“I made a connection from the example paragraph to my Mesopotamia paragraph that helped me understand how to transition to different details.” -Student E

“The trait I engaged in was being perseverant. I was being perseverant because I kept going on finding a way to put a key word in my questions.”- Student F

“…But now I learned from my mistake and my brain just grew. : )” -Student G

I really think being consistent (consistency is so hard for me) with this reflection time might help some of my more dependent learners become more independent.

And then I started to read Ron Ritchart’s book, Creating Cultures of Thinking: The 8 Forces We Must Master to Truly Transform Our Schools.

ritchhart-cultures-239x300Wow!, I have so much to process and discuss with others about this one. Where do I start?

Ahhh, thinking…the culture of thinking. It really is the only way that students are going to succeed in life and I feel like it is my most important job to facilitate learning opportunities for them to engage in thinking.

More to come… reflecting on engaging students in the whole subject, thinking like a disciplinarian, and making connections.


Choral Counting: So Much More than Counting

When you hear the word “counting” your mind quickly goes to primary age students. You see the kindergarten students counting, the 1st grade students counting, but what about 6th graders?

Our school is trying to target students’ needs by having tw,o 30 minute target times (RTI), to help move students forward.  My Tier 3 group needs a lot of work with number sense and they had been asking me to work with fractions, so I decided to do some Choral Counting with them. (The next day I did choral counting with my whole class. I love things that all students learn something from.) I thought it would be a great way for them to work with fractions, while also engaging students in SMP 3.

To be fair, we have done a lot of work this year with patterns: number patterns with the 100s chart, Pascal’s triangle, the multiplication chart, visual patterns and growth, and structural patterns in equations. Actually, we look for patterns everywhere…in the books we are reading, social studies, science, and across disciplines…we are becoming pattern seekers. This was completely evident during a choral counting lesson that I did with fractions.  Patterns and relationships are so important to learning.

We started off…” We are going to count by 2/3 starting at 0.” I had planned how I would record the pattern and thought about what relationships the students might notice: patterns in a column, the denominator remains the same, the numerator is changing by 2 (I wanted to start easy, to build success and ease their working memory so that they could really focus on the relationships.) We started counting. (I was nervous that this was going to be too easy for them.) Hmmm…they were getting stuck in a few places and then I was reminded how important counting is. We are working on fractions, but at the same time we are reviewing multiplication facts, skip counting, and number sense in general. We then had 3 rows completed and I stopped. “What do you notice?”

“We are skip counting by 2.”

“Turn to your math partner. Do you agree or disagree with that statement?”

We then discussed this as a class. Many students agreed and then we got into the discussion of the numerator and denominator. Whoa! Misconceptions have surfaced!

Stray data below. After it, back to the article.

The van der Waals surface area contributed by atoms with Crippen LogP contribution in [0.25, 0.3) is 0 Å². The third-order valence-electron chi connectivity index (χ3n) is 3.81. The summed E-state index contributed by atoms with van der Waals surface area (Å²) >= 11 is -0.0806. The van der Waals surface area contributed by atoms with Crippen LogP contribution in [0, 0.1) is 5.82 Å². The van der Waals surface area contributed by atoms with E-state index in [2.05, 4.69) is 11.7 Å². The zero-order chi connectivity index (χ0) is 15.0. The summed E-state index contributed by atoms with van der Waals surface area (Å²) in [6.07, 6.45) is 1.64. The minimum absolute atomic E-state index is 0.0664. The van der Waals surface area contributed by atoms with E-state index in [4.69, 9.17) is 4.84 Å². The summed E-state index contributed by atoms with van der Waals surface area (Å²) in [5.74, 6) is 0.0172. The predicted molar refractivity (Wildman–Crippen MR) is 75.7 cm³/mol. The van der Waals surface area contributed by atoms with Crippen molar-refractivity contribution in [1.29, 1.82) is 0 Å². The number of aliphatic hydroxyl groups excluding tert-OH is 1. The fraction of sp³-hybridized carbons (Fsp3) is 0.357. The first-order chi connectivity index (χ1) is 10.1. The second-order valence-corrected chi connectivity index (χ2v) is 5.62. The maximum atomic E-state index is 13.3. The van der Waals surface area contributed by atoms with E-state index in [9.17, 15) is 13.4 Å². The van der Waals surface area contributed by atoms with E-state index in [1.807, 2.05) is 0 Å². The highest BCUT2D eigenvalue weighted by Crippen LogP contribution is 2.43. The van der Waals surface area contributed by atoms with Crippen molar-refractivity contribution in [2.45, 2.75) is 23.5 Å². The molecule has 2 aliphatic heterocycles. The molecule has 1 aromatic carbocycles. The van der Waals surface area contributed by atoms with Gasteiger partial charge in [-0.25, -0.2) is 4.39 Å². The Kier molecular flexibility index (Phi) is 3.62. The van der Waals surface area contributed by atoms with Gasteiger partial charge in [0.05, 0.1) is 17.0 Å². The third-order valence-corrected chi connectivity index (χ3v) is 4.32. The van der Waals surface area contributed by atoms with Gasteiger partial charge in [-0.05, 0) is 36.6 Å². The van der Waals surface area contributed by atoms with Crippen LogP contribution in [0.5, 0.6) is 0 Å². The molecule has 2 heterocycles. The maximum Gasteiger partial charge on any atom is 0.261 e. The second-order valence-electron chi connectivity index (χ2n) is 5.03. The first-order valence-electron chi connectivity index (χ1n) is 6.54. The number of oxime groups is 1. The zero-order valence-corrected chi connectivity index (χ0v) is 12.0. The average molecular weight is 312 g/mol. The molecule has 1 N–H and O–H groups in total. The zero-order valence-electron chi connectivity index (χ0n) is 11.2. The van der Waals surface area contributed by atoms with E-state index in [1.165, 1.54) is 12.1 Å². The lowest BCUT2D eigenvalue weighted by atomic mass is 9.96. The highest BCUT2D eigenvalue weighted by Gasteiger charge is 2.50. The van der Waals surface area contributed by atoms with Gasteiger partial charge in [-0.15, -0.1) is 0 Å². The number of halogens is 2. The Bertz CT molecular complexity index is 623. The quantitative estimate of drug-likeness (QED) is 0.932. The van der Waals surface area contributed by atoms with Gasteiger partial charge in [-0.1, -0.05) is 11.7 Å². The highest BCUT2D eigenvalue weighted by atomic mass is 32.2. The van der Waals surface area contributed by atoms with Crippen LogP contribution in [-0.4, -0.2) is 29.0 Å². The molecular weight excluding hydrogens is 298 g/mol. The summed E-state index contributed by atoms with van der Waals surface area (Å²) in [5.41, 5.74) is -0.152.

Then a student stated, “We are not counting by 2s, we are counting by 2/3.”

“No, we are adding by 2s. See,” and a student points to the numbers in the numerator.

“If we are counting by 2s, then we should be able to add 2 to the previous number to get the next number. That doesn’t work.”

Ahhh…we have an argument going on. Great! So, I ask the students to sit with their partner and prove or disprove that we are adding by 2.

Screen Shot 2015-10-24 at 3.20.15 PM

After some drawings and equations the students come to the realization that we were not counting by 2, but we were counting by 2/3. Though, they all agreed that the numerator is changing by 2.

Then a student said, “I noticed that if you look diagonally down toward the right, the numbers are increasing by 14/3 .” I asked “Is that true for every diagonal?” We tested it out? Yes. “But, why does that work I asked?” Again the students turned to their partners and discussed.

“Well, we are counting by 2/3 and so from 2/3 to 16/3 we keep adding 2/3. That adds up to 14/3.

I write what she said… 2/3+ 2/3 + 2/3 +2/3 + 2/3 + 2/3 + 2/3= 14/3

“Actually if you just multiplied the fraction by the number of times that is much faster,” a student shouts out. Ahhh, yes now we were connecting their previous knowledge about addition and multiplication with whole numbers to fractions.


We continue to look for patterns and notice the relationship down the column, moving diagonally from right to left. We talked about adding and multiplying fractions and then also subtracting fractions if we moved backwards.

Then I placed some boxes in some areas below the 3 rows and asked students to determine which numbers would go into those boxes? They used all the patterns we discussed earlier to determine which number fit and critiqued each other’s reasoning and pointed out more efficient ways.

What I love about choral counting is that it surfaces some misconceptions, allows us to discuss operations, vocabulary, and relationships between numbers. It is not threatening. Every child feels successful and we can really work on justifying their thinking and critiquing the reasoning of others.

Lastly, it is so important how I record students thinking. I have been thinking about this a lot and color has become my best friend. The best statement at the end of our counting session as we looked at the finished board.

“We all know what we were doing, but if someone walked in right now, they would have no idea what all those circles and lines were. But, it looks so cool.”

It looks cool to me too because it reminds me of the rich discussion we just had.

Making connections and looking for patterns. It is so much more than fractions and counting. It is learning how to make sense of the concepts we are exploring.